Northwest Ohio Tourism
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In 1810, the first settlers in this area settled on the flats below the bluff where Fort Meigs would be built a few years later. When the War of 1812 began, these early settlers fled for safer quarters. After the war when they returned, they found their homes had been burned. But the settlers were determined to rebuild the town they had nicknamed Orleans of the North, thinking that it would become a port that rivaled New Orleans. However, the location was poorly chosen and the forces of Mother Nature destroyed much of what they tried to rebuild.

It would take several years and moving the original settlement up the the top of the bluff that overlooked the Maumee River before the village would become firmly established. In 1816, the village was officially named Perrysburg in honor of Commodore Oliver H. Perry, who out maneuvered the British naval forces and ultimately defeated them on the waters of western Lake Erie in what would later be called The Battle of Lake Erie. Remembering their hopes from the original settlement along the river's edge, they named their main street Louisiana Avenue.

Located just south of Toledo on the east side of the Maumee River, visitors to Perrysburg you can leisurely stroll the historical downtown business district and find unique shops and eateries, most of which are in older Victorian buildings in an unhurried small-town atmosphere.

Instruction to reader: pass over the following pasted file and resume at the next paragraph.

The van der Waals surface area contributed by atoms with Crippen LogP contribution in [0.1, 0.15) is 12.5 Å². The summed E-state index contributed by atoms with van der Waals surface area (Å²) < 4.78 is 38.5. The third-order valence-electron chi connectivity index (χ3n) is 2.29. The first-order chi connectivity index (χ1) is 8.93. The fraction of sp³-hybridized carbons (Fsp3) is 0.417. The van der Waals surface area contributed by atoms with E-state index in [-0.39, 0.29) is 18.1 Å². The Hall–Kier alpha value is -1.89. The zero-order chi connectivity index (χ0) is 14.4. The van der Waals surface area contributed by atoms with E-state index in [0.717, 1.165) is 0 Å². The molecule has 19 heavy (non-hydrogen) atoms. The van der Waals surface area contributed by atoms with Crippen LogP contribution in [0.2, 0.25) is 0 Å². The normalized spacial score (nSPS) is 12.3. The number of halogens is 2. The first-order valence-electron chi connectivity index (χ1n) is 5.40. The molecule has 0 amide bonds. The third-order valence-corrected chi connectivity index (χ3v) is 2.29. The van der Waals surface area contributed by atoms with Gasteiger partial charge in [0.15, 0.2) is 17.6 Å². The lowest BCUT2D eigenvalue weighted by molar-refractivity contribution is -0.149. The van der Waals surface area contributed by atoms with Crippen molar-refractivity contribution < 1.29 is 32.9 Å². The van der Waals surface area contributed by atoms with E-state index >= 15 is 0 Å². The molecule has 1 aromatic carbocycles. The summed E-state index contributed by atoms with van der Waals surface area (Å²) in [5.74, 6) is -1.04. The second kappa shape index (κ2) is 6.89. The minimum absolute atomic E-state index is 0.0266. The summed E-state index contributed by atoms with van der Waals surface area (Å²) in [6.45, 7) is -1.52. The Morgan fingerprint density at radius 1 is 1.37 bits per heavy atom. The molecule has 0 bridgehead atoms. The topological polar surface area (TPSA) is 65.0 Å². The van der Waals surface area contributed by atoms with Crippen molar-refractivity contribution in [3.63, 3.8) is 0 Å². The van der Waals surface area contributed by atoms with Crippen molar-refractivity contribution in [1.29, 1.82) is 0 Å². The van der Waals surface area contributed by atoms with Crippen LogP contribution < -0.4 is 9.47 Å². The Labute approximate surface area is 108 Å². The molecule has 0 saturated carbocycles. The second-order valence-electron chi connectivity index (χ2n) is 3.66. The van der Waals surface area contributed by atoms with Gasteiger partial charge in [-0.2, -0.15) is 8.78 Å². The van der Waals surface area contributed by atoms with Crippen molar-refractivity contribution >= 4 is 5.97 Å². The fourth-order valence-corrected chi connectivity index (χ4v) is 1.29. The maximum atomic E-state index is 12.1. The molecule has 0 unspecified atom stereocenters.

The Town Center at Levis Commons offers a mix of distinctive stores, entertainment, and restaurants. Not far from the historical downtown area is Fort Meigs, a fully restored fort which played a vital role in America's defense during the War of 1812.

Today, Perrysburg has a population of about 18,000 people with upscale living spaces that are also combined with the heritage associated with American architectural styles of the early 1800s. Many of the historic buildings in Perrsyburg are being saved for future generations to appreciate the quality and craftsmanship that is difficult to find today.

Commodore Perry Statue

Perrysburg War MemorialHood Park

Hood Park is located at the end of Louisiana Avenue the small park that overlooks the marina and Maumee River. Originally it was called Corn Cob Hill because at one time corn was shelled there before being lowered by hopper to a grain elevator on the river.

Hood Park has 2 sculptures: Commodore Perry's which is the most visible and widely known, but behind it and a little further back closer to the bluff, there is a statue honoring those citizens who served in the Civil War.

A number of years after the Civil War, the citizens of Perrysburg decided they should erect a statue honoring those men and women who served their country during the great conflict. But it took a number of years to raise the necessary funds to design, craft and erect the statue.

As the citizens were looking for a place to finally erect their sculpture. It was John Hood, a Scottish born farmer who owned the land, made a private donation to the village. Because of his wish to remain anonymous, the park was called Monument Park. Years later, the park was then renamed Hood Park in honor of John Hoods contribution not only for the land, but for other charitable contributions he made to the village throughout his life.

The statue dedicated in 1902 with much fanfare and honors all those who served their country, not just the Civil War. The Perry statue was added a number of years later.

See also:

Fort Meigs

Battle of Fallen Timbers

Fort Miamis

Perry's Victory Memorial on South Bass Island